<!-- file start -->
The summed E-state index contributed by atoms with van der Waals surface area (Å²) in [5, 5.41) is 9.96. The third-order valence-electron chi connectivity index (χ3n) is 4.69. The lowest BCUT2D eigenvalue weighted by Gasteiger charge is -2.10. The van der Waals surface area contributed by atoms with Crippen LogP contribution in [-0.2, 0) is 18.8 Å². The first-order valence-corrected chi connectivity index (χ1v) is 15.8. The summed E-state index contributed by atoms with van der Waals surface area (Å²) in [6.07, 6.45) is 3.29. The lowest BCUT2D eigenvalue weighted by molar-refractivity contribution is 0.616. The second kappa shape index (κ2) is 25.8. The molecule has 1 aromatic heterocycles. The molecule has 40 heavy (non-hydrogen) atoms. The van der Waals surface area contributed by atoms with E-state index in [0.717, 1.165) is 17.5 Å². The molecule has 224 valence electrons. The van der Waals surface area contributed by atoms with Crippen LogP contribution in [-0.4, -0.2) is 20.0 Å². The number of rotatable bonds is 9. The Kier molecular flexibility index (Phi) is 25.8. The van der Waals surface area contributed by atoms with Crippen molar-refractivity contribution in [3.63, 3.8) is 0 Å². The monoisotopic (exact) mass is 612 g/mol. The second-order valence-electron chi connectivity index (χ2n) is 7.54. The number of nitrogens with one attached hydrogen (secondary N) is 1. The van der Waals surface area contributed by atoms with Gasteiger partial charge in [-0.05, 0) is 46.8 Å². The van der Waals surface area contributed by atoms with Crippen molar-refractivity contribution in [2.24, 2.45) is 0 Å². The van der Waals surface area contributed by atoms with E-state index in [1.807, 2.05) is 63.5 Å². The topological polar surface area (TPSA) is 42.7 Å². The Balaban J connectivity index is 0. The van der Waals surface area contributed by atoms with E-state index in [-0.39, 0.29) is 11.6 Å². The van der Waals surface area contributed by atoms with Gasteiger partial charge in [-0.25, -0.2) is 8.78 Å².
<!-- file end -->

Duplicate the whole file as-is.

The summed E-state index contributed by atoms with van der Waals surface area (Å²) in [5, 5.41) is 9.96. The third-order valence-electron chi connectivity index (χ3n) is 4.69. The lowest BCUT2D eigenvalue weighted by Gasteiger charge is -2.10. The van der Waals surface area contributed by atoms with Crippen LogP contribution in [-0.2, 0) is 18.8 Å². The first-order valence-corrected chi connectivity index (χ1v) is 15.8. The summed E-state index contributed by atoms with van der Waals surface area (Å²) in [6.07, 6.45) is 3.29. The lowest BCUT2D eigenvalue weighted by molar-refractivity contribution is 0.616. The second kappa shape index (κ2) is 25.8. The molecule has 1 aromatic heterocycles. The molecule has 40 heavy (non-hydrogen) atoms. The van der Waals surface area contributed by atoms with E-state index in [0.717, 1.165) is 17.5 Å². The molecule has 224 valence electrons. The van der Waals surface area contributed by atoms with Crippen LogP contribution in [-0.4, -0.2) is 20.0 Å². The number of rotatable bonds is 9. The Kier molecular flexibility index (Phi) is 25.8. The van der Waals surface area contributed by atoms with Crippen molar-refractivity contribution in [3.63, 3.8) is 0 Å². The monoisotopic (exact) mass is 612 g/mol. The second-order valence-electron chi connectivity index (χ2n) is 7.54. The number of nitrogens with one attached hydrogen (secondary N) is 1. The van der Waals surface area contributed by atoms with Gasteiger partial charge in [-0.05, 0) is 46.8 Å². The van der Waals surface area contributed by atoms with Crippen molar-refractivity contribution in [2.24, 2.45) is 0 Å². The van der Waals surface area contributed by atoms with E-state index in [1.807, 2.05) is 63.5 Å². The topological polar surface area (TPSA) is 42.7 Å². The Balaban J connectivity index is 0. The van der Waals surface area contributed by atoms with E-state index in [-0.39, 0.29) is 11.6 Å². The van der Waals surface area contributed by atoms with Gasteiger partial charge in [-0.25, -0.2) is 8.78 Å².